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Reaffirming the U.S. Government’s Commitment to Preventing and Responding to Conflict-Related Sexual Violence | Fact Sheet | U.S. Agency for International Development


The United States is committed to preventing and responding to all forms of gender-based violence globally, including conflict-related sexual violence. During the annual 16 Days of Activism Against Gender Based Violence (GBV), the United States elevated its global commitments through the Presidential Memorandum on Promoting Accountability for Conflict-Related Sexual Violence and the U.S. government’s participation in the U.K.-hosted Preventing Sexual Violence in Conflict Initiative (PSVI) International Conference this week. 

The conference showcased progress made over the last decade since the United Kingdom’s inaugural Global Summit to End Sexual Violence in Conflict in 2014, and secured commitments to action from the international community. Jennifer Klein, Assistant to the President and Director of the White House Gender Policy Council, led the delegation that included Jamille Bigio, USAID Senior Coordinator for Gender Equality and Women’s Empowerment in the Office of the Administrator, and Claire Russo, Senior Advisor, Women, Peace, and Security in USAID’s Bureau for Conflict Prevention and Stabilization, and announced U.S. commitments to prevent and respond to conflict-related sexual violence, which include: 

  • Issuing a Presidential Memorandum on Promoting Accountability for Conflict-Related Sexual Violence, which commits the U.S. government to fully exercising existing authorities to promote justice and accountability for acts of conflict-related sexual violence, devoting the necessary resources for reporting on conflict-related sexual violence incidents and training on gender-based violence issues, and broadening engagement with partners to encourage establishment and use of their own tools to promote justice and accountability. 

  • Prioritizing GBV prevention and response, including through the expansion of the United States’ flagship Safe from the Start initiative, launched in 2013 and implemented by USAID and the Department of State, that ensures GBV prevention and response programming is life-saving and essential from the onset of every humanitarian response. The United States is launching an update to the initiative – Safe from the Start ReVisioned – which represents an effort to build on progress toward ensuring that all individuals, specifically women and girls, are free from all forms and threats of GBV in emergencies. To achieve this, Safe from the Start ReVisioned seeks to prioritize, integrate, and coordinate GBV prevention, mitigation, and response from the outset of all types of crises, and shift funding, influence, and decision-making power to women and girls across humanitarian responses globally. In addition, Safe from the Start ReVisioned will have a new focus on increasing representation and leadership of women and girls in humanitarian systems and in the delivery of humanitarian aid.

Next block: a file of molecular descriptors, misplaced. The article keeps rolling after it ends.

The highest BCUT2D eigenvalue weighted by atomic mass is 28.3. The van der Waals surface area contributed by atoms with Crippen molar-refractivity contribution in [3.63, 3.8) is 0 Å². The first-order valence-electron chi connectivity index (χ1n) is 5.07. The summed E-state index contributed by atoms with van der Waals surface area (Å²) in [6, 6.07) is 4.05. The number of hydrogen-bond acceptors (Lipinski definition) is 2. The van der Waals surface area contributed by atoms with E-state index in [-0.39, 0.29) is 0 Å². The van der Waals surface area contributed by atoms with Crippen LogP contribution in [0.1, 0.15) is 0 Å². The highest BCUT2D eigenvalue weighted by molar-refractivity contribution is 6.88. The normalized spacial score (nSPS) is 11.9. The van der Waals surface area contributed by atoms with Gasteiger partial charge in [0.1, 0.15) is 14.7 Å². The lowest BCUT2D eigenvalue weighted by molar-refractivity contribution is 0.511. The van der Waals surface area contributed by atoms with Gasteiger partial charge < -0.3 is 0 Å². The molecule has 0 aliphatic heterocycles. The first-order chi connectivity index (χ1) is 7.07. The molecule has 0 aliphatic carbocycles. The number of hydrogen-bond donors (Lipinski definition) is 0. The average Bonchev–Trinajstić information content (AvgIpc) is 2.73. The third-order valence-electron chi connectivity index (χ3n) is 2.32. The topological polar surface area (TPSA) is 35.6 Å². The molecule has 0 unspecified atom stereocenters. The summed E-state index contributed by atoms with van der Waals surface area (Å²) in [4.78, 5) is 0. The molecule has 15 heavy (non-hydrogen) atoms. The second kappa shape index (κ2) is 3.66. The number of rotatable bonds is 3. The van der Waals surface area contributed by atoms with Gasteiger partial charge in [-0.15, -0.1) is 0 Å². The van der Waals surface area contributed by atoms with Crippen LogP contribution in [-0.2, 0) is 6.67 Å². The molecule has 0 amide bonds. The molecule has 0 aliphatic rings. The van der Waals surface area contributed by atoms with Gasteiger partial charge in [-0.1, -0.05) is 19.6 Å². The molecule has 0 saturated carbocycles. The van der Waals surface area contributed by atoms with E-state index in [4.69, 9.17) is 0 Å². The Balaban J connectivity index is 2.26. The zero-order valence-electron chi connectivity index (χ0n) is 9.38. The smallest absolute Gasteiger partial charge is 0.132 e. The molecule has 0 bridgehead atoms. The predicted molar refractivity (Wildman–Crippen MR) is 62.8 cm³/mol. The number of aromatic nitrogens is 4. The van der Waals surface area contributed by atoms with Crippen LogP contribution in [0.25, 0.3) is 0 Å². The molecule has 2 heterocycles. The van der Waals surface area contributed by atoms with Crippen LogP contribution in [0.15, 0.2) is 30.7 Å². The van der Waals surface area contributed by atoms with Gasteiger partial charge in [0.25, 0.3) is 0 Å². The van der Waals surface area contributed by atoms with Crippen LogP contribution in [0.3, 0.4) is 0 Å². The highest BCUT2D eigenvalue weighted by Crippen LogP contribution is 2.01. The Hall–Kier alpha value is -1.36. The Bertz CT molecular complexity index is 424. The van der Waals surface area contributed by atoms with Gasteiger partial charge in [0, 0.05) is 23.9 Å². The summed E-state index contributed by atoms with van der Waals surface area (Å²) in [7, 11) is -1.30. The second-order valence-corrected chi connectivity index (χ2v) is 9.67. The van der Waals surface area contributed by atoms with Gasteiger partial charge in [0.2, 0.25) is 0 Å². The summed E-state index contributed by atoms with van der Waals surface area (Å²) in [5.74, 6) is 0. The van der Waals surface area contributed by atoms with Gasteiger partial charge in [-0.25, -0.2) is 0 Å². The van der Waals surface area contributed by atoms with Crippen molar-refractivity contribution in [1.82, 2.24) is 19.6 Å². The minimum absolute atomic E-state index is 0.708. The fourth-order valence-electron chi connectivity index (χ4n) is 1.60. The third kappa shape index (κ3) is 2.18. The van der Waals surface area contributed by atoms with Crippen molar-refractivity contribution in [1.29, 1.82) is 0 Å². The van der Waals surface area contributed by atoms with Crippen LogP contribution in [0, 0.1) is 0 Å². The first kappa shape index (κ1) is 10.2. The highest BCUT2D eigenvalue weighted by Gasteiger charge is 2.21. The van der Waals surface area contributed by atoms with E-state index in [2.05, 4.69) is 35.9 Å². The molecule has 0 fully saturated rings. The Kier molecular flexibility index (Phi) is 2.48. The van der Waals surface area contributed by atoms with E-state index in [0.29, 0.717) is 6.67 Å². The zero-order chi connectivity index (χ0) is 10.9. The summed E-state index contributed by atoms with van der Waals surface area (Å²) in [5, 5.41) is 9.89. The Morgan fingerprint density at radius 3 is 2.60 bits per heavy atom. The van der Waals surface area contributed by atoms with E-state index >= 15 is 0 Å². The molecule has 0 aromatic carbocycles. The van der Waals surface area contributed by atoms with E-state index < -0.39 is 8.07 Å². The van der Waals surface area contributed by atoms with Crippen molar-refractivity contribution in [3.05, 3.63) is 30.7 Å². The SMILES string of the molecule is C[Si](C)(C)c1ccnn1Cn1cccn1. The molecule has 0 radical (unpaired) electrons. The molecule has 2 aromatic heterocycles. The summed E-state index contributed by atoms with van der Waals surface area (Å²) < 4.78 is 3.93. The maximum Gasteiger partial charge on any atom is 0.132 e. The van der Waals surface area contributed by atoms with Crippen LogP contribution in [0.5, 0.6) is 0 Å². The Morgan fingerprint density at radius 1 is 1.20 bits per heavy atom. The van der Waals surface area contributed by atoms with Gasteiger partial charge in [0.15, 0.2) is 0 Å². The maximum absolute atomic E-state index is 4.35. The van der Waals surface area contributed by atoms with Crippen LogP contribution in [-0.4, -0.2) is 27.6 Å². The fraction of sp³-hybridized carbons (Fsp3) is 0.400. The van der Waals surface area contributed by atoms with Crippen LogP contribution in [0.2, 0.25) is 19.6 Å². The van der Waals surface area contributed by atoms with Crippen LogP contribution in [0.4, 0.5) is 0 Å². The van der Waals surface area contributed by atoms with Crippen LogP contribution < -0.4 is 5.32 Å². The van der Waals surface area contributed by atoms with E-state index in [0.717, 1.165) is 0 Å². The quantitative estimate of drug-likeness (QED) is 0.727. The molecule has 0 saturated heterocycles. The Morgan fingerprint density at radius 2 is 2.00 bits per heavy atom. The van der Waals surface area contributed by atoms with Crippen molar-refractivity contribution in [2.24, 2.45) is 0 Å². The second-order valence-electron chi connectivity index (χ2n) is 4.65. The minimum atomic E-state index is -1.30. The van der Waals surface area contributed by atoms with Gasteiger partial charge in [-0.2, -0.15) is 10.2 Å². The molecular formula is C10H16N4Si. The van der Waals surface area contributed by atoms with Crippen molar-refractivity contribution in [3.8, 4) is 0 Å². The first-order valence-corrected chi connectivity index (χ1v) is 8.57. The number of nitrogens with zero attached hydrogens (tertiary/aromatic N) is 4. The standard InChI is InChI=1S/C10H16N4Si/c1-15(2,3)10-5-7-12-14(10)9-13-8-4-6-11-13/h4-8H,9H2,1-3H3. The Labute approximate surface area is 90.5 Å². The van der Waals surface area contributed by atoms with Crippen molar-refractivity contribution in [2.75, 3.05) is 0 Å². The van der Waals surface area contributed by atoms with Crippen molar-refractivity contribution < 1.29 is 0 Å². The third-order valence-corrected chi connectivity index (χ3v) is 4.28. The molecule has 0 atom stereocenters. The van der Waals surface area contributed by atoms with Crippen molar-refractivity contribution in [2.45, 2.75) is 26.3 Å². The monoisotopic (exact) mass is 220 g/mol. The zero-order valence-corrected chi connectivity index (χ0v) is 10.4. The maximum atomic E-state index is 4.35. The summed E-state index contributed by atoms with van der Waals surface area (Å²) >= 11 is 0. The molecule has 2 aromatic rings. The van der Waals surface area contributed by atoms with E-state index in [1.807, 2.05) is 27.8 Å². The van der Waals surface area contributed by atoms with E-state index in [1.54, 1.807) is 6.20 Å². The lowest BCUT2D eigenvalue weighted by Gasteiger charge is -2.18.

• Investing more than $243 million in programming in FY 2021 designed to empower and protect women and girls in countries affected by crisis, conflict, violent extremism, and natural disasters. Activities included critical health care, psychosocial support, legal aid, and economic services to more than 5.3 million GBV survivors – from improving access to justice and security for GBV survivors in Somalia, to facilitating women’s participation in formal and informal peacebuilding-related institutions.

USAID has dedicated over $113 million to GBV prevention and response humanitarian assistance programs worldwide in the last fiscal year, supporting more than 3.7 million people in over 40 countries with psychosocial support, case management, and health care for GBV survivors, as well as community-based prevention measures, such as safe spaces for women and girls.

USAID recognizes the importance of the close overlap between policies related to atrocity prevention and to GBV and conflict-related sexual violence. The Agency recognizes that GBV can have a disproportionate impact in certain atrocity contexts and acknowledges that conflict-related sexual violence can constitute both an atrocity crime in itself and an early warning sign for future atrocities.

The U.S. government is committed to integrating attention to gender equity and equality across U.S. assistance, including through implementation of the U.S. National Strategy on Gender Equity and Equality; U.S. Women, Peace, and Security Strategy; U.S. Strategy to Prevent Conflict and Promote Stability; and the U.S. Strategy to Anticipate, Prevent and Respond to Atrocities; to reduce the risks of GBV, conflict-related sexual violence, and ultimately prevent these atrocious acts. The forthcoming update to the U.S. Strategy to Prevent and Respond to Gender-Based Violence Globally advances our vision of incorporating GBV risks, prevention, and response as part of U.S. efforts to promote peace, security, and democracy around the world.

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